• Community managed, including not-for-profit services provided or managed by parents, churches or co-operatives;
      • Private-for-profit, including for-profit services provided or managed by a company or private individual;
      • Independent school, including non-government schools that are governed, managed and accountable at the level of the individual school;
      • Other, including employer sponsored services.

For the 2010 National ECEC Collection, the ECEC NMDS categories for management type are based on a children's services background, which is distinct from an educational framework. Due to the diverse delivery models for preschool throughout Australia and the often difficult application of management type to a service, the ABS consulted with jurisdictions as to the most appropriate way to categorise services to align with the ECEC NMDS.

The National Schools Statistics Collection (NSSC) adopts a different distinction between government and non-government services which is based on licensing and legislation, rather than management type. The definitions for government and non-government services within the NSSC are as follows:
  • Government: comprises all establishments (as defined) administered by the department/ministry of education under directors-general of education (or equivalent) (as defined by membership of the Conference of Education Systems Chief Executive Officers (CESCEO)).
  • Non-government: comprises all such establishments not administered by the departments of education, including those establishments administered by any other government authority.

In future collections the ABS, in consultation with the AIHW and all jurisdictions, plans to review the current ECEC NMDS management type disaggregation and explore the relationship between the government and non-government definitions adopted for the NSSC, which may provide a more meaningful standard. This further work is aimed to assist jurisdictions to more accurately represent their services within appropriate categories, providing a representative and statistically accurate depiction of the provision of preschool within Australia.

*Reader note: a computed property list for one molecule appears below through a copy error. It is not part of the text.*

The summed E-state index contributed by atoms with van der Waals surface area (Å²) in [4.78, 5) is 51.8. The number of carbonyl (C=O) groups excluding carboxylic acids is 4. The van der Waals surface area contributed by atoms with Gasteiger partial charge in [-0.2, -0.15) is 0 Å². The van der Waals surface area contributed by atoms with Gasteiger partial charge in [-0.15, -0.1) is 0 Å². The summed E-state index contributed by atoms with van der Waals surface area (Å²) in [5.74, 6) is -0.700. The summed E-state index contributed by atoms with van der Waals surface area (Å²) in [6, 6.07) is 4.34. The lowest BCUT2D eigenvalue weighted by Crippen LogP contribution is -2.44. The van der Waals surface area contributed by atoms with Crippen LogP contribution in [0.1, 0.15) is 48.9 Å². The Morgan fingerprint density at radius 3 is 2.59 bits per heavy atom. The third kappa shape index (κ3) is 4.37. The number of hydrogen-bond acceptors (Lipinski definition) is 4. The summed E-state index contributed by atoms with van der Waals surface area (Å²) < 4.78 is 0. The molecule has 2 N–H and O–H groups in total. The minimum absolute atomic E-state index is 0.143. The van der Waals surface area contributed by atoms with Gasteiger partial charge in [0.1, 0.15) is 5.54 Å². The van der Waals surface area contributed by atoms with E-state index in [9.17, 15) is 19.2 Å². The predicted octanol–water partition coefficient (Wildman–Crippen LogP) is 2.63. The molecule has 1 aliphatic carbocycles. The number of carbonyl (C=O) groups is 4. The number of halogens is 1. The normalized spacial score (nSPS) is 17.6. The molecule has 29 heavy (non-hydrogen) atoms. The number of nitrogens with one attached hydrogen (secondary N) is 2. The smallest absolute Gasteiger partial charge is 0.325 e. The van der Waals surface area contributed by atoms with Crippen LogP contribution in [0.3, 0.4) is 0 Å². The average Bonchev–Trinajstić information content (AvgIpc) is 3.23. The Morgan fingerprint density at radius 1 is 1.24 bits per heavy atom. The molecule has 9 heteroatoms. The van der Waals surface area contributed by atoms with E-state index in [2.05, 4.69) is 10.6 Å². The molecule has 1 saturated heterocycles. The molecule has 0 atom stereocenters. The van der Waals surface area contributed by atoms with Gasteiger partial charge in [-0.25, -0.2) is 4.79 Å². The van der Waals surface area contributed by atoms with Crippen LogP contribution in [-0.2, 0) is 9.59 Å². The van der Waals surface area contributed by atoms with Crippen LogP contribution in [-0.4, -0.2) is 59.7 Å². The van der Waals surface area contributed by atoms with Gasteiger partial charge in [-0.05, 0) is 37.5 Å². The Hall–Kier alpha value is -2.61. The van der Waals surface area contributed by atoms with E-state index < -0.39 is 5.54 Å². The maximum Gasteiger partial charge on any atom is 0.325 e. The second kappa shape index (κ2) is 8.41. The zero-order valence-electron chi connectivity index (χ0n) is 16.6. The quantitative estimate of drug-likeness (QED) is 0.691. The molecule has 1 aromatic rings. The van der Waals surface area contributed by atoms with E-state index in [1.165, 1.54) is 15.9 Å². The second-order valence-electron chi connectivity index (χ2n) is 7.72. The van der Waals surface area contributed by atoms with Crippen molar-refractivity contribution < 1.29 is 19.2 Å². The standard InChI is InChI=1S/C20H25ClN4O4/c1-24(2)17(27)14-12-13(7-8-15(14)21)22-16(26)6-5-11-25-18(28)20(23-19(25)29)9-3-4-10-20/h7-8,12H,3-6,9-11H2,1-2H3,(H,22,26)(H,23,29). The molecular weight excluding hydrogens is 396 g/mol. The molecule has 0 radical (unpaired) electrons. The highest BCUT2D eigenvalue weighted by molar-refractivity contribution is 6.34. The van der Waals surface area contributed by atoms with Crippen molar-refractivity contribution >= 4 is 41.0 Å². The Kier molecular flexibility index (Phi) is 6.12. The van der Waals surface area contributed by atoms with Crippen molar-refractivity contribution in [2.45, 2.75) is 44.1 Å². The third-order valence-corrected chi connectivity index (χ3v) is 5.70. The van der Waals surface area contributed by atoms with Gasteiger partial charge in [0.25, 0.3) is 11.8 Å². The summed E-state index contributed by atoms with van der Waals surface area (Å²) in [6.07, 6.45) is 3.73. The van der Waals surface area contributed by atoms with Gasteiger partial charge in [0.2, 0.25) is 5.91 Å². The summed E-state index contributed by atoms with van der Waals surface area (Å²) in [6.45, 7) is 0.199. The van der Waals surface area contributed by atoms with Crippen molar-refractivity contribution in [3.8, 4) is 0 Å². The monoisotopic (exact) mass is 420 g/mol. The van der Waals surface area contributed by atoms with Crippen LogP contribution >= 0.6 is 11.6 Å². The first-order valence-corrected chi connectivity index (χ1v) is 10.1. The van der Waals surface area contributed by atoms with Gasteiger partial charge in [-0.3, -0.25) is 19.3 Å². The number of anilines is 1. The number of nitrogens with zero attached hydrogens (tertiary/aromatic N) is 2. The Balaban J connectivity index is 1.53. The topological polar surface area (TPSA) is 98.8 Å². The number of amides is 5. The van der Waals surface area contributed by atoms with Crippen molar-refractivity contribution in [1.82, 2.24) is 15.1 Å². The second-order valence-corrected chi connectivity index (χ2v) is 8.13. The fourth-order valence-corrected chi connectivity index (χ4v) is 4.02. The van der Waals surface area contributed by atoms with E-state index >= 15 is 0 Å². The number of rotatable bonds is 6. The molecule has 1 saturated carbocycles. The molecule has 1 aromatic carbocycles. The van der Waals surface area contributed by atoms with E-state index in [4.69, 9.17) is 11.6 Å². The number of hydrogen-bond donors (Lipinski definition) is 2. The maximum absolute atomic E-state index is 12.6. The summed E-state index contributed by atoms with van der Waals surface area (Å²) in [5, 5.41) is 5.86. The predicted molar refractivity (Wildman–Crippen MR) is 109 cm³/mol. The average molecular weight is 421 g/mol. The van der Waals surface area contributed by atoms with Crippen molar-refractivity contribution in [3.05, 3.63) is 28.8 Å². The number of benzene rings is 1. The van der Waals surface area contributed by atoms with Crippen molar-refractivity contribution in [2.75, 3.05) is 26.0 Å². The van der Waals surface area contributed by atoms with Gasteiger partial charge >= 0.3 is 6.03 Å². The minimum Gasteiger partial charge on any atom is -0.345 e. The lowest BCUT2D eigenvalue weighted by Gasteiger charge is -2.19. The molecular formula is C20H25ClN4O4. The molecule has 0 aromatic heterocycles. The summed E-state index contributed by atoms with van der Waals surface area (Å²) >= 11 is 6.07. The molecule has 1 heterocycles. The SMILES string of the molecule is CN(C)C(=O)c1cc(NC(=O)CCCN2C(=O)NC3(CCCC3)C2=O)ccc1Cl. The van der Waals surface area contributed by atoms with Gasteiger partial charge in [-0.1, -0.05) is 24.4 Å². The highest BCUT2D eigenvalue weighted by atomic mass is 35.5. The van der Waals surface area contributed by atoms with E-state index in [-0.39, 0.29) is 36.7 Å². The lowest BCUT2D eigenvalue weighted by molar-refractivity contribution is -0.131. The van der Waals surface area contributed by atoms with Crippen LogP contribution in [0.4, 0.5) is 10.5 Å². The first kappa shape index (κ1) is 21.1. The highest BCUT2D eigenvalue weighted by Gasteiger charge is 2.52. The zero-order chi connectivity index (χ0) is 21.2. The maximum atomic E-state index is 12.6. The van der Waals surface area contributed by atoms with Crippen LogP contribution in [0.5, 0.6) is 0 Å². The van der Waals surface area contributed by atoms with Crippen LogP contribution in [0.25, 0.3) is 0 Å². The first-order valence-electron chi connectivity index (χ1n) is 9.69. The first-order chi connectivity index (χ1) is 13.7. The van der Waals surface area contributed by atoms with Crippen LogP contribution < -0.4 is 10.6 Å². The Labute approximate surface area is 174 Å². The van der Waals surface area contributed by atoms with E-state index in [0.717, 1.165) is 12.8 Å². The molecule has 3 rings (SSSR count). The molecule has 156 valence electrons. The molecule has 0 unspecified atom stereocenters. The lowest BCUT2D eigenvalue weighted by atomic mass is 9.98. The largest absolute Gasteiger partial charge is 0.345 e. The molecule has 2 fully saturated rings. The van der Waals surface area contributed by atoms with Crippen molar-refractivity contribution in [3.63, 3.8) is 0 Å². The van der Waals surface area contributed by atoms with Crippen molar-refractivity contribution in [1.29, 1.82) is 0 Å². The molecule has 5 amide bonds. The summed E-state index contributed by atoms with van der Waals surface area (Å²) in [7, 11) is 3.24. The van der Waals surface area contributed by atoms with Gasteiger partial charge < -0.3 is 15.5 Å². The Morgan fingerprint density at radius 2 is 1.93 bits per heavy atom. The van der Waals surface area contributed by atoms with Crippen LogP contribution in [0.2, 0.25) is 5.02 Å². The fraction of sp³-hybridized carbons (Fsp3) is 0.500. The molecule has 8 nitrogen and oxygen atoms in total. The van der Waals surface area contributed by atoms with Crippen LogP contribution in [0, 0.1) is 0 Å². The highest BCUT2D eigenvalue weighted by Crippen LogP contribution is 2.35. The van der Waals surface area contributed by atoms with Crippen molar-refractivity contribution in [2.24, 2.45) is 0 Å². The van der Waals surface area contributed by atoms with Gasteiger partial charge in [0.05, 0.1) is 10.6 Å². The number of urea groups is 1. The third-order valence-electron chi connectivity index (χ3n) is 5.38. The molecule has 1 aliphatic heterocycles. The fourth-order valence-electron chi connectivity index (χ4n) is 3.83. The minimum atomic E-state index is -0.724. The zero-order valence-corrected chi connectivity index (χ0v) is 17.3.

For information on the jurisdictional inclusions adopted for the 2010 National ECEC Collection by management type within each jurisdiction, see Chapter 4, Jurisdictional Data Quality Statements.


Service activity type

The service activity type is the type of service provided by the children's service agency. Within a service provider setting, there may be one preschool program, multiple preschool programs or no preschool program. For example, a long day care (LDC) service may provide a preschool program as a sub-component of their service, therefore some children within that LDC would be receiving a preschool program, whereas others may not. This distinction is made by whether the program provided is a structured, play-based educational program, usually delivered by a qualified teacher.

The following categories are used in the National ECEC Collection, based on the ECEC NMDS. For the purposes of the National ECEC Collection, only services which provide a preschool program are in-scope. These categories can be used to determine whether or not a service is in-scope, as well as providing information on the service activity type. For example, only preschools, centre-based long day care, occasional care and family day care can provide a preschool program. Therefore, if a service is identified as outside school hours care, vacation care or in-home care, it would be out of scope of the collection.

Centre-based long day care

Centre-based long day care comprises services aimed primarily at 0-5 year olds that are provided in a centre usually by a mix of qualified and other staff. Educational, care and recreational programs are provided based on the developmental needs, interests and experience of each child. In some jurisdictions, primary school children may also receive care before and after school, and during school vacations.

Occasional care

Occasional care comprises services usually provided at a centre on an hourly or sessional basis for short periods or at irregular intervals for parents who need time to attend appointments, take care of personal matters, undertake casual and part time employment, study or have temporary respite from full time parenting. These services provide developmental activities for children and are aimed primarily at 0-5 year olds. Centres providing these services usually employ a mix of qualified and other staff.

Outside school hours care

Outside school hours care comprises services provided for school aged children (5-12 year olds) outside school hours during term. Care may be provided on student free days and when school finishes early. For the purposes of this collection vacation care is recorded separately.

Vacation care

Vacation care comprises services provided for school aged children (5-12 year olds) during vacation periods.

Family day care

Family day care comprises services provided in the carer’s own home. The care is largely aimed at 0-5 year olds, but primary school children may also receive care before and after school, and during school vacations. Central co-ordination units in all states and territories organise and support a network of carers, often with the help of local governments.